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St. Mary's seeks inspired artists to adorn new chapel

St. Mary's School in Medford is calling out to local artists, hoping local creative types will add some flourish to new construction on campus.

The school broke ground on a new chapel Sept. 6, and is seeking stained-glass art and pieces to fill art niches. Artists have until Nov. 30 to submit design proposals for the 30 stained-glass window spaces and 14 art niches in the new chapel.

The chapel is being built alongside a new fine arts and athletic center, with both buildings set for completion in July of 2012, according to St. Mary's Principal Frank Phillips. The new buildings will cost the school an estimated $5.5 million.

Phillips said the fine arts and athletic center will provide much-needed classroom space. The school has filled two modular buildings and the former school board room with students.

"We are in dire need of the space," Phillips said.

The 30,000-square-foot art and athletic center will include an aerobics room, weight room, an athletic court and office space, along with five classrooms.

The school has 450 students on campus this year, and the space will help accommodate the steady enrollment the school has seen over the last several years.

Both the art and athletic center and the chapel are being constructed in empty space on the south end of the 24-acre St. Mary's campus.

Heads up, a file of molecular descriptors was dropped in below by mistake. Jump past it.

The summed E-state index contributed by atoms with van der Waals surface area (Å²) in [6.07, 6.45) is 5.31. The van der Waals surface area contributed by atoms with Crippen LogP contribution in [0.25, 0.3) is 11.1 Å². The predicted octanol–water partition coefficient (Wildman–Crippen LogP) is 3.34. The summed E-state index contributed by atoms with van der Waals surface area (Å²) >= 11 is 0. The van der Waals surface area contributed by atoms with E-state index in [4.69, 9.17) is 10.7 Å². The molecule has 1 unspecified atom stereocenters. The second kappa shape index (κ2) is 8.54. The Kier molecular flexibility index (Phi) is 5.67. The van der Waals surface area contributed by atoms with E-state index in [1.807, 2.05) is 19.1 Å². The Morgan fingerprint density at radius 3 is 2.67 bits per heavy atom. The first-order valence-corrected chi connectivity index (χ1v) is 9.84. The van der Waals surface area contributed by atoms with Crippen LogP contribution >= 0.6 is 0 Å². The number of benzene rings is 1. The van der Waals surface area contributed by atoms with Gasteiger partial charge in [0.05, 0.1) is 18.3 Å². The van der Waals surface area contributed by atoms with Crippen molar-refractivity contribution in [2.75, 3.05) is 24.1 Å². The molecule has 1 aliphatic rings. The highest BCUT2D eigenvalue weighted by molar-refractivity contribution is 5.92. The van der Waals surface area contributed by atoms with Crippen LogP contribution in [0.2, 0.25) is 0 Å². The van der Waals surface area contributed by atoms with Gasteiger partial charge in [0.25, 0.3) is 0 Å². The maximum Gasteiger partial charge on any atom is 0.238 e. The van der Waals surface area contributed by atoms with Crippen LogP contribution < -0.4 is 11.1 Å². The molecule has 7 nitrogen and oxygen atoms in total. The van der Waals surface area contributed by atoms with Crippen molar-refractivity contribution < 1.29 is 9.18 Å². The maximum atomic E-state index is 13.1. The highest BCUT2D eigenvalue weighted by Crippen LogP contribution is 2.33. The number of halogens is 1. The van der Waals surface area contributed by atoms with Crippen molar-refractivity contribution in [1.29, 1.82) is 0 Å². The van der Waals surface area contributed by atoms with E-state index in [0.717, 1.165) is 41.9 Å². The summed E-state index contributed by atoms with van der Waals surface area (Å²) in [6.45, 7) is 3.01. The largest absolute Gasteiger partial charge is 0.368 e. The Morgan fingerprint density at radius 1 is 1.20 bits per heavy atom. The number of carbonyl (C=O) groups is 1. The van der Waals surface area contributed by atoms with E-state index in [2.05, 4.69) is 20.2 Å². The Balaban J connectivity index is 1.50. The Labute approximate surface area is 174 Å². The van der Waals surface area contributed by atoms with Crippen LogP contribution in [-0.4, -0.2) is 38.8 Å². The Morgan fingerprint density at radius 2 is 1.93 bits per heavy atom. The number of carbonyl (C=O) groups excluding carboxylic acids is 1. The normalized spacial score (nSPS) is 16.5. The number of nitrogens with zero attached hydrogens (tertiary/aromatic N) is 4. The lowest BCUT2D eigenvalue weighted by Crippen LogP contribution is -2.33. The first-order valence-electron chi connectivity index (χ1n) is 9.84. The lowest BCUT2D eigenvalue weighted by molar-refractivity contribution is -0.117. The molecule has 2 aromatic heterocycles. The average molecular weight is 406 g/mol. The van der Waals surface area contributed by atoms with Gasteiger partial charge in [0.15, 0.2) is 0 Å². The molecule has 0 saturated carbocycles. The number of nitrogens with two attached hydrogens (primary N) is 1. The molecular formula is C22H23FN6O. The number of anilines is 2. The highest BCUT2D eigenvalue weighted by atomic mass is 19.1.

"Right now, the south end of St. Mary's is really just a gravel wasteland," said Phillips.

The chapel, which is the first built at St. Mary's, is based on the design of the Mausoleum of Galla Placidia in Italy, a structure St. Mary's students saw on a school trip in 2006.

According to Phillips, the Mausoleum of Galla Placidia was the first cross-shaped building in Europe, built around the year 450.

"It's a nod to our Catholic heritage," Phillips said. "I think it will be one of the more architecturally interesting buildings in Medford that isn't a private home."

The chapel is being dedicated to former St. Mary's student and teacher Patrick Naumes, who died of cancer Oct. 4. Naumes, who traveled with students on most of their trips to Italy, taught at the school for 40 years.

"He was the longest-serving faculty member ever," said Phillips. "He devoted his life to this place."

Art for the chapel should have strong visible themes that are appropriate for viewing in a sacred space. Windows for the chapel will vary in size, with the largest being roughly 4 feet 6 inches by 2 feet 6 inches.

Phillips, who said the school wants designs to be from local artists, added he is curious to see what people come up with.

"It's kind of the great unknown," he said.

A committee will review art designs during December, and selected artists will have until May to complete their projects.

Those interested in submitting a design proposal or receiving more information can call 541-414-1208. The school's website is at www.smschool.us.

Reach reporter Teresa Ristow at 541-776-4459 or tristow@mailtribune.com.

The architect for the project was Brian Westerhout of Ron Grimes Architects.